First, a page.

From the blog

Laid-back and Passionate

May 21, 2013

A Pakistani CEO of a BPO operation here in Sri Lanka was telling me how he can’t motivate his employees with financial rewards. Instead, it was the music played in the office and other seemingly trivial things that got his team pumped up. A bit more fun was more motivational than a bit more money. An island mentality and Buddhist undertones in culture have made Sri Lankans a rather unmaterialistic lot in general. There are outliers, especially given increased Westernisation, but a notion of ‘satisfactory living’ is still clearly noticeable. Visitors from more driven and competitive places find this both irritating and inspiring. Elsa Walsh, writing about Facebook COO Sheryl Sandberg’s book Lean In, says:
I have to wonder if Sandberg does not realize that she is going to die someday. There is so little life and pleasure in her book outside of work. Even sex is framed as something that men will get more of if they pitch in and help their working wives. […] “Facebook is available 24/7 and for the most part, so am I,” she writes. “The days when I even think of unplugging for a weekend or a vacation are long gone.” Imagine what that life looks like to a child. Imagine what it looks like to yourself when you are 80. That is not how I want my daughter to live, and it is not how I want to live.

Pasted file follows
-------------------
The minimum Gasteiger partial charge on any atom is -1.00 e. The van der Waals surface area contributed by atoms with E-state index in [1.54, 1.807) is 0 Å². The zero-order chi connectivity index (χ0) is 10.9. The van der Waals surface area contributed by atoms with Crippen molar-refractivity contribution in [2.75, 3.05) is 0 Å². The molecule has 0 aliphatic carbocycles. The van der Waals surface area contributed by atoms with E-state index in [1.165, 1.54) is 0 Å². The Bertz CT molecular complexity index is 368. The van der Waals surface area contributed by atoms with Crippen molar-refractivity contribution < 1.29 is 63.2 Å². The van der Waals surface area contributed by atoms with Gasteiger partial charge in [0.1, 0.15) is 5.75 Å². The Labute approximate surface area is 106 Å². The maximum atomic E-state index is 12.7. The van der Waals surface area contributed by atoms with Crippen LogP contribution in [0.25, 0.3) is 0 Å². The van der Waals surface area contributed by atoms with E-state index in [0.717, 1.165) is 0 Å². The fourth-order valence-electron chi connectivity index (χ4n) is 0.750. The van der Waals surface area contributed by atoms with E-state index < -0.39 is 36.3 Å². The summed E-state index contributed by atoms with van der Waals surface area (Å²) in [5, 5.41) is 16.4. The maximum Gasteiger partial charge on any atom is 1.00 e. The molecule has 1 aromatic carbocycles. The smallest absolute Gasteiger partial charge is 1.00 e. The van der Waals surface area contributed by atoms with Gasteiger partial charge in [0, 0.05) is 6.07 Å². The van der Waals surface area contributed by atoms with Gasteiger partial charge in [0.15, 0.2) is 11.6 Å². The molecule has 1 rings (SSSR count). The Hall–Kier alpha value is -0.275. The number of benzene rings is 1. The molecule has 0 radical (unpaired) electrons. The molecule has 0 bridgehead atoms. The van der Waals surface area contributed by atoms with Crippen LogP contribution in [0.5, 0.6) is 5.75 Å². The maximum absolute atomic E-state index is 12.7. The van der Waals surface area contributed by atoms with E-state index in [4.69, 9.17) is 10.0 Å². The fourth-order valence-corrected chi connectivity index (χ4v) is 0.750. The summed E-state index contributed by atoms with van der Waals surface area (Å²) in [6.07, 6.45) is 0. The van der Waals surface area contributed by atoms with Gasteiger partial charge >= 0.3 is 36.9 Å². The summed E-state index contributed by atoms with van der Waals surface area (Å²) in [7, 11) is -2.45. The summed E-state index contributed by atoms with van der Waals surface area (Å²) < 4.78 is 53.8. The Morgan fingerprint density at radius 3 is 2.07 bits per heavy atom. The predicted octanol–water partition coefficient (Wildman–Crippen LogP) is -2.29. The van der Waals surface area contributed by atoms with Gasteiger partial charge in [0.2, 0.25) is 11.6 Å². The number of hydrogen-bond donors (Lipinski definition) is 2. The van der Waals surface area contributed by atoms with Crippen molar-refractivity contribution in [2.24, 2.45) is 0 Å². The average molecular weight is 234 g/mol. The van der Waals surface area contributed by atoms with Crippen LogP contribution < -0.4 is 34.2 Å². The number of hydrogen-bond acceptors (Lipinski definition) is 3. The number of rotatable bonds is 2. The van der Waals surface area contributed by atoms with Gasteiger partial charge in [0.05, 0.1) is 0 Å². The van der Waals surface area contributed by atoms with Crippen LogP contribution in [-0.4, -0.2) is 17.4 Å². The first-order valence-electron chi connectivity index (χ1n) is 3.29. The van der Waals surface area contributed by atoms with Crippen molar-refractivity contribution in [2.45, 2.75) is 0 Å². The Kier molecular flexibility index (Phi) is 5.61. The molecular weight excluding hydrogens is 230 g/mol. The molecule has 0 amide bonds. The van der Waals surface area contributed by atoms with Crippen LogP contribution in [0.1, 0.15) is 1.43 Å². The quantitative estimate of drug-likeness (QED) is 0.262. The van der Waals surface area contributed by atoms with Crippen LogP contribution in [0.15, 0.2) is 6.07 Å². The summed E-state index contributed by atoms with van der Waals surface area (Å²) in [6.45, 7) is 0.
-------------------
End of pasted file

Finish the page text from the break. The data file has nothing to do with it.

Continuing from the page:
— Elsa Walsh, Why women should embrace a ‘good enough’ life That is not how we, with our four-day work week, want to live either, though we do stay connected most of the time. At the end it’s about values and ideals: world domination is not our goal. Getting facebook-big is not an enticing prospect. Being 37Signals-awesome is. Practically, this is reflected in our entrepreneurial journey made of small steps, not giant strides. With the next version of CurdBee shaping up nicely, it is likely that our steps would cover more ground in the months to come. Even then, though, we will stay a small team, with ‘satisfactory’ goals, and hopefully living ‘good enough’ lives. “Sri Lankans are the least materialistic people I know,” my Pakistani friend said. Good, I thought, they’re richer for it.

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